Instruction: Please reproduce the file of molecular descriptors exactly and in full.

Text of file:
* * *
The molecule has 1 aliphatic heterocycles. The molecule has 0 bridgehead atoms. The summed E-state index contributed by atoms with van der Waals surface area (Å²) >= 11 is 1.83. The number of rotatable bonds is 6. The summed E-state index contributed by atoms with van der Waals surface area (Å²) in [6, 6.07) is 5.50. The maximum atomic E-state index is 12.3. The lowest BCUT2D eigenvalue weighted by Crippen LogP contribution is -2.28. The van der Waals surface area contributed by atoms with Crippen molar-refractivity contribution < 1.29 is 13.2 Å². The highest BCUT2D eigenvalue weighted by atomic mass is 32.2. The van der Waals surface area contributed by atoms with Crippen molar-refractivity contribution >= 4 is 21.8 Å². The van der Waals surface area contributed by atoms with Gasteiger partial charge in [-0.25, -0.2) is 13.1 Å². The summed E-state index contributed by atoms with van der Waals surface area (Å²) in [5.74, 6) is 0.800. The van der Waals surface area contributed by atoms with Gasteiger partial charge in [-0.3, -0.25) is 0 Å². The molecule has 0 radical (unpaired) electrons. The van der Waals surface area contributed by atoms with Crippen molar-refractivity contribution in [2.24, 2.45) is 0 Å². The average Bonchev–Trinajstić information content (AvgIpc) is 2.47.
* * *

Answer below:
The molecule has 1 aliphatic heterocycles. The molecule has 0 bridgehead atoms. The summed E-state index contributed by atoms with van der Waals surface area (Å²) >= 11 is 1.83. The number of rotatable bonds is 6. The summed E-state index contributed by atoms with van der Waals surface area (Å²) in [6, 6.07) is 5.50. The maximum atomic E-state index is 12.3. The lowest BCUT2D eigenvalue weighted by Crippen LogP contribution is -2.28. The van der Waals surface area contributed by atoms with Crippen molar-refractivity contribution < 1.29 is 13.2 Å². The highest BCUT2D eigenvalue weighted by atomic mass is 32.2. The van der Waals surface area contributed by atoms with Crippen molar-refractivity contribution >= 4 is 21.8 Å². The van der Waals surface area contributed by atoms with Gasteiger partial charge in [-0.25, -0.2) is 13.1 Å². The summed E-state index contributed by atoms with van der Waals surface area (Å²) in [5.74, 6) is 0.800. The van der Waals surface area contributed by atoms with Gasteiger partial charge in [-0.3, -0.25) is 0 Å². The molecule has 0 radical (unpaired) electrons. The van der Waals surface area contributed by atoms with Crippen molar-refractivity contribution in [2.24, 2.45) is 0 Å². The average Bonchev–Trinajstić information content (AvgIpc) is 2.47.